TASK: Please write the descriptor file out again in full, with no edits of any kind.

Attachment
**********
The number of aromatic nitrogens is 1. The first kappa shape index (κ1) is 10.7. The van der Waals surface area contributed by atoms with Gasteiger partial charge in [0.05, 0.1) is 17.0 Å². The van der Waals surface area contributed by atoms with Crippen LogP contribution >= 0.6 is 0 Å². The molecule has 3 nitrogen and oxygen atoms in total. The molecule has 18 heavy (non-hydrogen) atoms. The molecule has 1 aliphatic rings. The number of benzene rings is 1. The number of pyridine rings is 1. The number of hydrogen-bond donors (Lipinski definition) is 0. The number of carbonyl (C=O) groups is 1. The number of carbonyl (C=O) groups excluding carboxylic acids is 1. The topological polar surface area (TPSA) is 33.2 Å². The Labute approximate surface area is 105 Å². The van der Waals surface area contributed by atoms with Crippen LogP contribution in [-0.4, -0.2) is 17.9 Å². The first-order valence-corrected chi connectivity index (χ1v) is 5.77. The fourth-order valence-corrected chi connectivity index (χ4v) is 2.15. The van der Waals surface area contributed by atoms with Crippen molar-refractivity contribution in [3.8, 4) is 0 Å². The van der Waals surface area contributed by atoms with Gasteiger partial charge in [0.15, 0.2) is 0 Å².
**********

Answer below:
The number of aromatic nitrogens is 1. The first kappa shape index (κ1) is 10.7. The van der Waals surface area contributed by atoms with Gasteiger partial charge in [0.05, 0.1) is 17.0 Å². The van der Waals surface area contributed by atoms with Crippen LogP contribution >= 0.6 is 0 Å². The molecule has 3 nitrogen and oxygen atoms in total. The molecule has 18 heavy (non-hydrogen) atoms. The molecule has 1 aliphatic rings. The number of benzene rings is 1. The number of pyridine rings is 1. The number of hydrogen-bond donors (Lipinski definition) is 0. The number of carbonyl (C=O) groups is 1. The number of carbonyl (C=O) groups excluding carboxylic acids is 1. The topological polar surface area (TPSA) is 33.2 Å². The Labute approximate surface area is 105 Å². The van der Waals surface area contributed by atoms with Crippen LogP contribution in [-0.4, -0.2) is 17.9 Å². The first-order valence-corrected chi connectivity index (χ1v) is 5.77. The fourth-order valence-corrected chi connectivity index (χ4v) is 2.15. The van der Waals surface area contributed by atoms with Crippen molar-refractivity contribution in [3.8, 4) is 0 Å². The van der Waals surface area contributed by atoms with Gasteiger partial charge in [0.15, 0.2) is 0 Å².